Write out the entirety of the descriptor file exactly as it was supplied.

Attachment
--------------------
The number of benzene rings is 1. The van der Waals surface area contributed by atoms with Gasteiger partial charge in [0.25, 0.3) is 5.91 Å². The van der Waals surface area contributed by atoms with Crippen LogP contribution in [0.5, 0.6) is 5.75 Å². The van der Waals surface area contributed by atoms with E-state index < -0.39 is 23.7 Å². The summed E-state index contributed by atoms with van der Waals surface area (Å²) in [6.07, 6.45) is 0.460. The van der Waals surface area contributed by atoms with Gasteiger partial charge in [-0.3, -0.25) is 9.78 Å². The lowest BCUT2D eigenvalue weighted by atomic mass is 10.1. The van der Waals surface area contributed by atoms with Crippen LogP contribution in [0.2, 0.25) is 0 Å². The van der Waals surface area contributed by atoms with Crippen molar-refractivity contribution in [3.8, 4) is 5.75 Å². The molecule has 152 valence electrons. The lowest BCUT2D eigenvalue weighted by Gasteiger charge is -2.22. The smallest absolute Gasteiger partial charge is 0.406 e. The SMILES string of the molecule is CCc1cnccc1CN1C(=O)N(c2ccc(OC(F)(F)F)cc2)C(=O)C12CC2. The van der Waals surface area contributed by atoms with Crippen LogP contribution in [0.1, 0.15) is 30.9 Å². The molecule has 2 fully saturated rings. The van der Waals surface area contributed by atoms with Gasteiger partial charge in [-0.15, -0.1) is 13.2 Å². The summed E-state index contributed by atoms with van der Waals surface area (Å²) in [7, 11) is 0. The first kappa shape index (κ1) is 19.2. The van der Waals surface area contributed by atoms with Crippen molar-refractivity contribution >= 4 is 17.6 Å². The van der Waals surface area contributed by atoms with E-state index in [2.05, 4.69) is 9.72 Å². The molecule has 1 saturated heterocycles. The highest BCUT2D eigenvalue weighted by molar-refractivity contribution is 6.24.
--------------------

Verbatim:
The number of benzene rings is 1. The van der Waals surface area contributed by atoms with Gasteiger partial charge in [0.25, 0.3) is 5.91 Å². The van der Waals surface area contributed by atoms with Crippen LogP contribution in [0.5, 0.6) is 5.75 Å². The van der Waals surface area contributed by atoms with E-state index < -0.39 is 23.7 Å². The summed E-state index contributed by atoms with van der Waals surface area (Å²) in [6.07, 6.45) is 0.460. The van der Waals surface area contributed by atoms with Gasteiger partial charge in [-0.3, -0.25) is 9.78 Å². The lowest BCUT2D eigenvalue weighted by atomic mass is 10.1. The van der Waals surface area contributed by atoms with Crippen LogP contribution in [0.2, 0.25) is 0 Å². The van der Waals surface area contributed by atoms with Crippen molar-refractivity contribution in [3.8, 4) is 5.75 Å². The molecule has 152 valence electrons. The lowest BCUT2D eigenvalue weighted by Gasteiger charge is -2.22. The smallest absolute Gasteiger partial charge is 0.406 e. The SMILES string of the molecule is CCc1cnccc1CN1C(=O)N(c2ccc(OC(F)(F)F)cc2)C(=O)C12CC2. The van der Waals surface area contributed by atoms with Crippen LogP contribution in [0.1, 0.15) is 30.9 Å². The molecule has 2 fully saturated rings. The van der Waals surface area contributed by atoms with Gasteiger partial charge in [-0.15, -0.1) is 13.2 Å². The summed E-state index contributed by atoms with van der Waals surface area (Å²) in [7, 11) is 0. The first kappa shape index (κ1) is 19.2. The van der Waals surface area contributed by atoms with Crippen molar-refractivity contribution >= 4 is 17.6 Å². The van der Waals surface area contributed by atoms with E-state index in [2.05, 4.69) is 9.72 Å². The molecule has 1 saturated heterocycles. The highest BCUT2D eigenvalue weighted by molar-refractivity contribution is 6.24.